There’s also an equity problem in the coverage, Paul says. “I see lots of good reporting on the future-of-work questions for white-collar jobs, but not so much about education and training programs for low-income Americans.

“And the questions in all of this too often are posed as lamely false binaries — like job exploration/preparation versus college, rather than doing both,” Paul adds. “I have a hard time seeing why more attentiveness to career is a threat to a quality higher education. And, as two experts wrote for Work Shift, career services is a social justice issue.”

— Sara Hebel

+ Sign up for Paul’s newsletter

++ Check out Work Shift, an Open Campus project focused on the connections between education and work.

+++ Recommended reading:

From our newsletters

College Inside: Comeback stories
College Inside: Comeback stories It took almost nine years and nine different prisons — violence, solitary, violence, solitary — before Danny would enroll in a college program. (Sign up for Charlotte West’s newsletter about the future of higher ed in prisons.)

The Intersection: When language is the barrier When talking about diversity, equity, and inclusion in higher education, one group that often gets left out of the conversation is English language learners. (Sign up for Naomi Harris’ newsletter about race and higher ed.)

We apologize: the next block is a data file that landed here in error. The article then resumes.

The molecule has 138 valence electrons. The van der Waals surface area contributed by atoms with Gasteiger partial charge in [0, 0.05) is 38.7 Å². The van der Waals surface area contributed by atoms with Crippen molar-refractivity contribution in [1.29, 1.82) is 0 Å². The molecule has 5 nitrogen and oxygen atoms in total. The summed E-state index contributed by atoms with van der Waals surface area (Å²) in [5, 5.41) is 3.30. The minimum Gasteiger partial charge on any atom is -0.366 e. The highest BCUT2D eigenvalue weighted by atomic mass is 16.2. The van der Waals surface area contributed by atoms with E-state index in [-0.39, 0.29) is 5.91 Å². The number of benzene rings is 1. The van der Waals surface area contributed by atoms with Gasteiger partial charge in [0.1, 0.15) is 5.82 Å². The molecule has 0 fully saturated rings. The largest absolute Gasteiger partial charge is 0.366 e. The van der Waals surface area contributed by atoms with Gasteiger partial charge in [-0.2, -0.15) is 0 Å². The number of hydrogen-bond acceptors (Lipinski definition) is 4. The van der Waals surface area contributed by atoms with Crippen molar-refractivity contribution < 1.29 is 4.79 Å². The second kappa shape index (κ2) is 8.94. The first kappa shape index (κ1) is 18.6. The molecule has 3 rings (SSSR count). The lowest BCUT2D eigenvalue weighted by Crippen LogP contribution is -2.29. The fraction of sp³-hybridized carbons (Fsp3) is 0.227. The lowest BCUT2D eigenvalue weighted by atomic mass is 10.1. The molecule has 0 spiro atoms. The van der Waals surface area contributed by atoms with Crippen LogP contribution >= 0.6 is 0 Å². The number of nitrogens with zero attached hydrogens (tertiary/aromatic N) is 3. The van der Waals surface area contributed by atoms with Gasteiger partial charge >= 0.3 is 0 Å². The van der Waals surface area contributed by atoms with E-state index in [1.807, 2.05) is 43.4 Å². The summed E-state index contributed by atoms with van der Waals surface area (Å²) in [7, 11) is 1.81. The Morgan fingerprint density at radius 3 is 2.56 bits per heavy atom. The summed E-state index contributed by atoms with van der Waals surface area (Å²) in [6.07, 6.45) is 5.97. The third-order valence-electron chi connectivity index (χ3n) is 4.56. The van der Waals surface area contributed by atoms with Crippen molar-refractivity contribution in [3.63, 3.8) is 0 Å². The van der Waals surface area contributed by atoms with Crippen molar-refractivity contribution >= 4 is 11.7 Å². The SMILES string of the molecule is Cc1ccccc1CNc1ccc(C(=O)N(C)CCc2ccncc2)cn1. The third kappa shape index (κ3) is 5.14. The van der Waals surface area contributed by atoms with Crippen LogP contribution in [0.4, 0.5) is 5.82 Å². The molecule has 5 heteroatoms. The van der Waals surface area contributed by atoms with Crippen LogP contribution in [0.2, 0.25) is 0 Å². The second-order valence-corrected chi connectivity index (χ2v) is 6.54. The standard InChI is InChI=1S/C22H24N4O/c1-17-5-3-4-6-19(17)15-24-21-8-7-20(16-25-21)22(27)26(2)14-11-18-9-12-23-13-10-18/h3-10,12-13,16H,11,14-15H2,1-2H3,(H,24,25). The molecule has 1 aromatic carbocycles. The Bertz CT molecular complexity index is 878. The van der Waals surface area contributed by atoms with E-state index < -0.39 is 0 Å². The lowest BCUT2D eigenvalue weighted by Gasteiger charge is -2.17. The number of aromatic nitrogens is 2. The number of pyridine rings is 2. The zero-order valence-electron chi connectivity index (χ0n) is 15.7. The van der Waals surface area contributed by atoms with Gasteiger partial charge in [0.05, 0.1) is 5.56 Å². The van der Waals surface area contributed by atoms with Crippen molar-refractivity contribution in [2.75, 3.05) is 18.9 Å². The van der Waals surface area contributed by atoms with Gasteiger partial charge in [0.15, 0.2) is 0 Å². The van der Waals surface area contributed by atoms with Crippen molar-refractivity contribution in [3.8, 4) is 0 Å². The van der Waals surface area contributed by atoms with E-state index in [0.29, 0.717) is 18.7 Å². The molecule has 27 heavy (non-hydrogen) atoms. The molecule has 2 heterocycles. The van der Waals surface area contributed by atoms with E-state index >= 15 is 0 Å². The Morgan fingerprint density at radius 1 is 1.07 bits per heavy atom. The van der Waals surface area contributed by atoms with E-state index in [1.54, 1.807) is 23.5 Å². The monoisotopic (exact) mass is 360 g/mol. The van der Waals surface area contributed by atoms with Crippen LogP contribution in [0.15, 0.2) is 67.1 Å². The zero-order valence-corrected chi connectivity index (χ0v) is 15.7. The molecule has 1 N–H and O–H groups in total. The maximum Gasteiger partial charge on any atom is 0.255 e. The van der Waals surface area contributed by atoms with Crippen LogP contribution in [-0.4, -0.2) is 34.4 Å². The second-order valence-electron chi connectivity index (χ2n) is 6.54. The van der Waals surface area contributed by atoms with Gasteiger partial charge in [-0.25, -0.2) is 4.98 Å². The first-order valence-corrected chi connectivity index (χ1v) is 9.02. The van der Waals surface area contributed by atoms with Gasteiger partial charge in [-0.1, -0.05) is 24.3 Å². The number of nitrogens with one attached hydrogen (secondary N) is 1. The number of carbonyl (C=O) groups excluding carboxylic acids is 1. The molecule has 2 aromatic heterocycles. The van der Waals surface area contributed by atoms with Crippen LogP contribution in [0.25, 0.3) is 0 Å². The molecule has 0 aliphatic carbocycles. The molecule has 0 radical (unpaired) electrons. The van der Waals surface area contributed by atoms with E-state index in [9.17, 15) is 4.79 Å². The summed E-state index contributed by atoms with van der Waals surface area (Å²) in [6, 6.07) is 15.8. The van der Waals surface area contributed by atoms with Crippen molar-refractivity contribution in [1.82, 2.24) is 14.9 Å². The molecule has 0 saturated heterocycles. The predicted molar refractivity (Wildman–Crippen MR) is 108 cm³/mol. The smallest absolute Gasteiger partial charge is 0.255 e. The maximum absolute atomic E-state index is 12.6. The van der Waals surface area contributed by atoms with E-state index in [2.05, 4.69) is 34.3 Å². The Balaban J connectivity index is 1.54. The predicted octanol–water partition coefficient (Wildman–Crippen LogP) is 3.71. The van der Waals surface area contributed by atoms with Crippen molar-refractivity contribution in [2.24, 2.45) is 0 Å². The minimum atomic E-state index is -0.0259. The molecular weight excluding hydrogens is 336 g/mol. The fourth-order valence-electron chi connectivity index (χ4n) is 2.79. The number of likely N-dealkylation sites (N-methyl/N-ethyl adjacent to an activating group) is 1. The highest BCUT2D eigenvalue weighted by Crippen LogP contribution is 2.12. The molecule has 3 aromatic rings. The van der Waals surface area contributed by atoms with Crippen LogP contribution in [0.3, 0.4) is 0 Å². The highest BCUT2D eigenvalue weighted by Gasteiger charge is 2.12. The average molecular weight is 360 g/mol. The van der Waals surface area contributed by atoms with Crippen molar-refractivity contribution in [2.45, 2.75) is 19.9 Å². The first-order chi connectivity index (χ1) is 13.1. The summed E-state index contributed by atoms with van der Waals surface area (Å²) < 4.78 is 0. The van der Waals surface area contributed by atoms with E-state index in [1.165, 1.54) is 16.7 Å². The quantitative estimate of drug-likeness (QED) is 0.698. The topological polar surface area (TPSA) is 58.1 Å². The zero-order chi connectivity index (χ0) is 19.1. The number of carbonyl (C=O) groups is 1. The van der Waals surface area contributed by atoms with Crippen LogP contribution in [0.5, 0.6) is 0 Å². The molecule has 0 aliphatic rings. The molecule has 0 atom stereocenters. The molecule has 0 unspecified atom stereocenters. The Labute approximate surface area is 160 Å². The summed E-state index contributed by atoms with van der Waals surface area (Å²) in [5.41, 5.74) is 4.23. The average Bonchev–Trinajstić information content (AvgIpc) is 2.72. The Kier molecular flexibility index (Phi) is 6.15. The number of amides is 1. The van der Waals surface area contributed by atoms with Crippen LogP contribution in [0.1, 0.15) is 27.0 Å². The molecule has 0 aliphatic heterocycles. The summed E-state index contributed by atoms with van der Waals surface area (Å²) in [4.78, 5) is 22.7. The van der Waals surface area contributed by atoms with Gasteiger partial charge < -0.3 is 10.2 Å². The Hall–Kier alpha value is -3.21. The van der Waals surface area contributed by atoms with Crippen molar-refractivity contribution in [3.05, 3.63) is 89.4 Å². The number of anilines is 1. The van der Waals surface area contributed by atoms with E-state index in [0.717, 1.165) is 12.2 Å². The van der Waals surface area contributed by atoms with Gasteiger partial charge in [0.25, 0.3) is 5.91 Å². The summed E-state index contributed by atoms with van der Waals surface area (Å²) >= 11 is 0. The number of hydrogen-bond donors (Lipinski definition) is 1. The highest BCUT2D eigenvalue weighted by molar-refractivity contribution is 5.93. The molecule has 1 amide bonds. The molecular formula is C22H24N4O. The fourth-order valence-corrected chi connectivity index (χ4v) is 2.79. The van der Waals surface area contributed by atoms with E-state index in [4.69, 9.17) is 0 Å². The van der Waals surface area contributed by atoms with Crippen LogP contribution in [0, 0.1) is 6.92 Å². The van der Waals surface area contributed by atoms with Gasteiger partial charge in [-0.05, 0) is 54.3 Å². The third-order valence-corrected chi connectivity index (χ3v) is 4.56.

Mile Markers: Musk’s big bet What Nick Fouriezos took away from a week of reporting in the Rio Grande Valley, where he explored the promise and the peril for local residents of the billionaire’s rocket ship to Mars. (Sign up for Nick’s newsletter about the role of college in rural America.)

Elsewhere on Open Campus

In Northeast Ohio: Better transfer routes between private and community colleges are an underutilized path to equity
In Northeast Ohio: Better transfer routes between private and community colleges are an underutilized path to equity It’s one way to try to improve bachelor’s degree attainment rates at scale, the authors of a new report say.

In Pittsburgh: Pitt police, clinicians jointly respond to some mental health crises. Students see progress, but implementation is key.

In Mississippi: Jackson State president calls for more HBCU funding in testimony about bomb threats. “What will it take for us to ensure the long-term protection of not only our students, faculty, staff and stakeholders, but the historical assets that are HBCUs?”

In Colorado: Exploring the college gaps in rural Colorado. Research shows rural students have high aspirations to go to college. Many don’t make it onto college campuses. Jason Gonzales is examining why.

In El Paso: UTEP campus police do not carry Narcan, despite UT System approval

Say hello in San Diego

Photo by Felix Wöstmann on Unsplash

Scott and Maria will be heading to San Diego in early April for the ASU+GSV Summit.

If you’ll be there, too, we’d love to connect. Send us a note to set something up.

Keep in touch

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Co-founder and editor-in-chief of Open Campus